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Cause-specific mortality time series analysis: a general method to detect and correct for abrupt data production changes

Grégoire Rey1*, Albertine Aouba1, Gérard Pavillon1, Rasmus Hoffmann2, Iris Plug2, Ragnar Westerling3, Eric Jougla1 and Johan Mackenbach2

Author Affiliations

1 INSERM, CépiDc, Le Kremlin-Bicêtre, France

2 Erasmus MC, Department of Public Health, Rotterdam, The Netherlands

3 Department of Public Health and Caring Sciences, Social Medicine, Uppsala University, Uppsala, Sweden

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Population Health Metrics 2011, 9:52  doi:10.1186/1478-7954-9-52

Published: 19 September 2011



Monitoring the time course of mortality by cause is a key public health issue. However, several mortality data production changes may affect cause-specific time trends, thus altering the interpretation. This paper proposes a statistical method that detects abrupt changes ("jumps") and estimates correction factors that may be used for further analysis.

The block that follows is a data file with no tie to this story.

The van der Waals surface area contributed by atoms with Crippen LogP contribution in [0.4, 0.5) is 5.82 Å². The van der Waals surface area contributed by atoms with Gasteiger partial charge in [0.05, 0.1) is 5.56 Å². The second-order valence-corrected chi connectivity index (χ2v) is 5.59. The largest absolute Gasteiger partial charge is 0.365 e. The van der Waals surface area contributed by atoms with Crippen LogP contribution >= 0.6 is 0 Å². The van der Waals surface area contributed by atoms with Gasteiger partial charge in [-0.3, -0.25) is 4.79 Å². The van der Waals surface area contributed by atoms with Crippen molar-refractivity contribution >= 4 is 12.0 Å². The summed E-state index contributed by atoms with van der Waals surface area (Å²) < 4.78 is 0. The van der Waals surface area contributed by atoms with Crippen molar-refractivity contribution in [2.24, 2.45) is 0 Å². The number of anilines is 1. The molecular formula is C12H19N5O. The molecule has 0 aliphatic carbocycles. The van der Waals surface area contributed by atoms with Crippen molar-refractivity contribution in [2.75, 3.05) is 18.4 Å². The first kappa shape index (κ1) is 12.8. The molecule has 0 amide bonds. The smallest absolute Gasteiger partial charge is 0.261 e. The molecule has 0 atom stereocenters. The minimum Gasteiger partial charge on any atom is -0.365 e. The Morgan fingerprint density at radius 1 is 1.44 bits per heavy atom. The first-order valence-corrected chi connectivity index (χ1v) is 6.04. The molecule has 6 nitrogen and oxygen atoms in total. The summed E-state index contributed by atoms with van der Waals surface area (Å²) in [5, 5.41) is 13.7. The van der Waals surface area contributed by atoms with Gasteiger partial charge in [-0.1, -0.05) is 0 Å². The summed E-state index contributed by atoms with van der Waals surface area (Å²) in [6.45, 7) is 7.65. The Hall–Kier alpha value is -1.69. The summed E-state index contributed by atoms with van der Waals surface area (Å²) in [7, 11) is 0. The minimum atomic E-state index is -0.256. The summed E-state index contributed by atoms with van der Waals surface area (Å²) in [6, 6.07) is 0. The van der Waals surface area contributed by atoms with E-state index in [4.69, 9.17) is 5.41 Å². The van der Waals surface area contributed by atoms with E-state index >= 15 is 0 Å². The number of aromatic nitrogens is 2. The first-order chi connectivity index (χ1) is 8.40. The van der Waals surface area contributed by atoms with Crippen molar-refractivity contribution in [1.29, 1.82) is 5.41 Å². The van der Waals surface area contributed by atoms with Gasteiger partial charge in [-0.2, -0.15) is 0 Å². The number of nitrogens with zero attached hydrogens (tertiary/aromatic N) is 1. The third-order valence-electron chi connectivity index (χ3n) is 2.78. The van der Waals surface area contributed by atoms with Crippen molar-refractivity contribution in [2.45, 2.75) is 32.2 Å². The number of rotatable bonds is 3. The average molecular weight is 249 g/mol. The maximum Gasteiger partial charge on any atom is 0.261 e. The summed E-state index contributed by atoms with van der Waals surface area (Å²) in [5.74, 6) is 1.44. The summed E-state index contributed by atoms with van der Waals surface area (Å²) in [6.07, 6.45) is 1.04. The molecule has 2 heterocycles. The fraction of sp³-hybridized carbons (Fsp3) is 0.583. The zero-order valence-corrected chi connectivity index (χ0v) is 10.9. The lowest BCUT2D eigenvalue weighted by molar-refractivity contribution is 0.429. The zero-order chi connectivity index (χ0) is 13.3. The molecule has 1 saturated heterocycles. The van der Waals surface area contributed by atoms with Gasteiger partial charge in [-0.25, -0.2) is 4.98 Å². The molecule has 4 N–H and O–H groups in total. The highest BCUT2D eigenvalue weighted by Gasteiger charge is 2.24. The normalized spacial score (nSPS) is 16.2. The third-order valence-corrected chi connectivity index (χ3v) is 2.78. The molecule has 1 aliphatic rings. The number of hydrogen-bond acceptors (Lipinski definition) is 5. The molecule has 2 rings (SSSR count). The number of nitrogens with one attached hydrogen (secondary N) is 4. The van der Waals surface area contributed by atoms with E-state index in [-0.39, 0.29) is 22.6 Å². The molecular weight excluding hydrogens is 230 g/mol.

The method was applied to a subset of the AMIEHS (Avoidable Mortality in the European Union, toward better Indicators for the Effectiveness of Health Systems) project mortality database and considered for six European countries and 13 selected causes of deaths. For each country and cause of death, an automated jump detection method called Polydect was applied to the log mortality rate time series. The plausibility of a data production change associated with each detected jump was evaluated through literature search or feedback obtained from the national data producers.

For each plausible jump position, the statistical significance of the between-age and between-gender jump amplitude heterogeneity was evaluated by means of a generalized additive regression model, and correction factors were deduced from the results.


Forty-nine jumps were detected by the Polydect method from 1970 to 2005. Most of the detected jumps were found to be plausible. The age- and gender-specific amplitudes of the jumps were estimated when they were statistically heterogeneous, and they showed greater by-age heterogeneity than by-gender heterogeneity.


The method presented in this paper was successfully applied to a large set of causes of death and countries. The method appears to be an alternative to bridge coding methods when the latter are not systematically implemented because they are time- and resource-consuming.